Bootle made his debut in the House in dissent from the majority on the Canterbury election committee in May 1797. He ‘spoke very well’ (thought Canning), on 19 May, when he defended legislation against Jacobinism and was teller against the opposition motion for the dismissal of Pitt’s ministry. On 23 May he was teller for the minority on the Lancaster sessions bill. He was chosen to second the address, 2 Nov. 1797. He voted for Pitt’s assessed taxes, 4 Jan. 1798. That session he served on a committee on prisoners of war and on 9 May and 7 June expressed his wish that its report be publicized to counter French allegations of ill treatment. He cleared the gallery before the debate on the Irish rebellion, 22 June 1798, to spite the Whigs. He was placed on the select committee on sedition, 24 Jan. 1799, and soon afterwards on the committee to confer with the Lords on the Irish union. Prevented by his wife’s confinement from attending the debate on the peace preliminaries in November 1801, Bootle was ‘on the whole perfectly satisfied with our having kept down Jacobinical principles till they almost cease to be dangerous’. His patron’s daughter-in-law described him bluntly as ‘a friend of Addington’s’, and Canning, deciding that he would concede Bootle his wish to be a steward for Pitt’s birthday dinner in May 1802, complained that he had ‘much Doctorism to atone for. But I understand his eyes begin to open.’5
Faced with a contest in 1802, Bootle was ‘suddenly resuscitated’ and headed the poll. Canning invited him to confer with him before Parliament met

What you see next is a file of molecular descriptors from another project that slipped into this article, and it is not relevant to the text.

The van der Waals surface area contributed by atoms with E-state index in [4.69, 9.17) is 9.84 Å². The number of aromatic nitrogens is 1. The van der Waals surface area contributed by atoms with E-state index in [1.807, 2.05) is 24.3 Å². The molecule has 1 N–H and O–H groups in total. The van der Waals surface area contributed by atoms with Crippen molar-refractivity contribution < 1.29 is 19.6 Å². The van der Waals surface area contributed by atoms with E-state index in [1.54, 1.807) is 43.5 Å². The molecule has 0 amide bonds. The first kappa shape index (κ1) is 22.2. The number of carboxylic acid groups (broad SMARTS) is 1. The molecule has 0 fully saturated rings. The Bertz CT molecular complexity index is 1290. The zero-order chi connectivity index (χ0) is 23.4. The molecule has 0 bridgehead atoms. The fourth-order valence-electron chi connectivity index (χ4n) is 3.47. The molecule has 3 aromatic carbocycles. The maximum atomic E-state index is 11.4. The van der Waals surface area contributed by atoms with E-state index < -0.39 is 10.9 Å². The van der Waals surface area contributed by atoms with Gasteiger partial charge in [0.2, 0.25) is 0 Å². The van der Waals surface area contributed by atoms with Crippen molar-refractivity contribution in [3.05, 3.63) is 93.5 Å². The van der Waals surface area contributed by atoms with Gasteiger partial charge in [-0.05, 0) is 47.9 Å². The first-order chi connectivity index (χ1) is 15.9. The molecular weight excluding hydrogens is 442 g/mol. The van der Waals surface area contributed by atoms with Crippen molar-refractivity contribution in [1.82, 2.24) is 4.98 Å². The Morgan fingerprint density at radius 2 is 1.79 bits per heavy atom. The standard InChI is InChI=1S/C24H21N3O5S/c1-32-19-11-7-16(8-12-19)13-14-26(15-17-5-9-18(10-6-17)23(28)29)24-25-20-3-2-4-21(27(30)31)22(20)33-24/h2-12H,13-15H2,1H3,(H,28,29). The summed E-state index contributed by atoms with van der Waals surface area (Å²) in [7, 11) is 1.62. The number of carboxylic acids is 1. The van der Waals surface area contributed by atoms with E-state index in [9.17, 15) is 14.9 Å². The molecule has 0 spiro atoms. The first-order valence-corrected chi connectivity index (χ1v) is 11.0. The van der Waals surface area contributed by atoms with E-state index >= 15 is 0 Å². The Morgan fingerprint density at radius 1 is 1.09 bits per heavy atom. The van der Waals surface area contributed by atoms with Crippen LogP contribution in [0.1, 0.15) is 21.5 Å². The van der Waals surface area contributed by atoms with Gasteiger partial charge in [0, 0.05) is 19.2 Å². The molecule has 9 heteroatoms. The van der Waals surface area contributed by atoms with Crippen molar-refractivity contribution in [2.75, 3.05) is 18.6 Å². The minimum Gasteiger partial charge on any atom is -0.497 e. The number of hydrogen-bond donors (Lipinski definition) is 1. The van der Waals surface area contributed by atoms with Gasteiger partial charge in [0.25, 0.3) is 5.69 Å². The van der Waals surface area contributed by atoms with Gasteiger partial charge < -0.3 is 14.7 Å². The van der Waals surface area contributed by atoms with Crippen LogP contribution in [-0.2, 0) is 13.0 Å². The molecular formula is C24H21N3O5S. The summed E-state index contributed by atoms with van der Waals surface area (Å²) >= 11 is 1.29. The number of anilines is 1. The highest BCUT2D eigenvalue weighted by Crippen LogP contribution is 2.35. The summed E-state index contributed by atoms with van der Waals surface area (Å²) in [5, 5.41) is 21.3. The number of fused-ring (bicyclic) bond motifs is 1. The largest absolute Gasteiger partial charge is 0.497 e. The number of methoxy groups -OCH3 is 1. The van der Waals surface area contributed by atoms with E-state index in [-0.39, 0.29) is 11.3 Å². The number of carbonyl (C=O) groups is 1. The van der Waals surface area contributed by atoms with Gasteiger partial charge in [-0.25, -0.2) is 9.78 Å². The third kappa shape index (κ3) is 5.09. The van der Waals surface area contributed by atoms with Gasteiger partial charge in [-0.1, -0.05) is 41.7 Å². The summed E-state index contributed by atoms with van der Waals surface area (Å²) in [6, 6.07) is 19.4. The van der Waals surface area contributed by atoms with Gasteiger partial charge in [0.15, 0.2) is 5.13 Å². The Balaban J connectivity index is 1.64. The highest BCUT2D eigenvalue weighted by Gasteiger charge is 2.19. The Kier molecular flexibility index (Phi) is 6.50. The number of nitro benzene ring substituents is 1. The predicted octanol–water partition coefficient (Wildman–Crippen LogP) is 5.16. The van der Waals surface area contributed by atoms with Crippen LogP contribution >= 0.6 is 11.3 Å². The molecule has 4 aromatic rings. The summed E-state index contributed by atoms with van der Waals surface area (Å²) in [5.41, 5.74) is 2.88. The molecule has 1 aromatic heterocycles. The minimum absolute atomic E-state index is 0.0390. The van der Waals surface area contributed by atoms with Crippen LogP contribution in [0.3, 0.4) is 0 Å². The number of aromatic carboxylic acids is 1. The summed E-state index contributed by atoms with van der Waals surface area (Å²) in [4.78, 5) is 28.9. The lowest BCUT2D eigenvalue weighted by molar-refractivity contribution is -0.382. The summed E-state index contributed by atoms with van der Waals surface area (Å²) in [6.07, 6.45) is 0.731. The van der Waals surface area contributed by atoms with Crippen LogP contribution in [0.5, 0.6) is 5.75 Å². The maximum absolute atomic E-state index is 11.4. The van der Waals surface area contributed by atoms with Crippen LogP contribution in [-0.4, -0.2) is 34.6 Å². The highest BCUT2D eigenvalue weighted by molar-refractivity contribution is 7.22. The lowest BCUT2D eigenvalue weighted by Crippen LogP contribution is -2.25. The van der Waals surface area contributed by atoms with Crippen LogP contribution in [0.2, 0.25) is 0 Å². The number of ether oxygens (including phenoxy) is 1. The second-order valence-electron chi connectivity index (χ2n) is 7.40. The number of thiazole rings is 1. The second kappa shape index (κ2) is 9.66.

upon the present state and prospect of things, upon which, if our opinions were not far asunder at the end of last session ... I think it can hardly be that the aggravated and accumulated proofs of incapacity in some persons, and of the consequent necessity of doing all that can be done to obtain the services of others, should not have made us ... think nearly alike.
When Bootle attended a dinner at Sir Robert Peel’s on 20 May 1803, after two months’ leave of absence from the House, Canning described him as ‘almost a convert’; but not until Pitt gave the signal, with his motion for an inquiry into naval strength, 15 Mar. 1804, did he vote against Addington. He was then listed a Pittite and voted with the minorities of 16, 23 and 25 Apr. that brought Addington down. He was listed in favour of Pitt’s second ministry and was a supporter of the great banner at Pitt’s funeral. By arrangement with Pitt’s other friends, he seconded the motion for the payment of his debts, 3 Feb. 1806, and was later a member of the Pitt Club. He opposed the Grenville ministry over Ellenborough’s cabinet seat, 3 Mar., the repeal of Pitt’s Additional Force Act, 30 Apr., and the American intercourse bill, 17 June 1806. Like Canning, who encouraged his hostility to the ministry, he was favourable to the abolition of the slave trade: though in 1799 Canning had noted that he had voted ‘pretty constantly’ against immediate abolition.6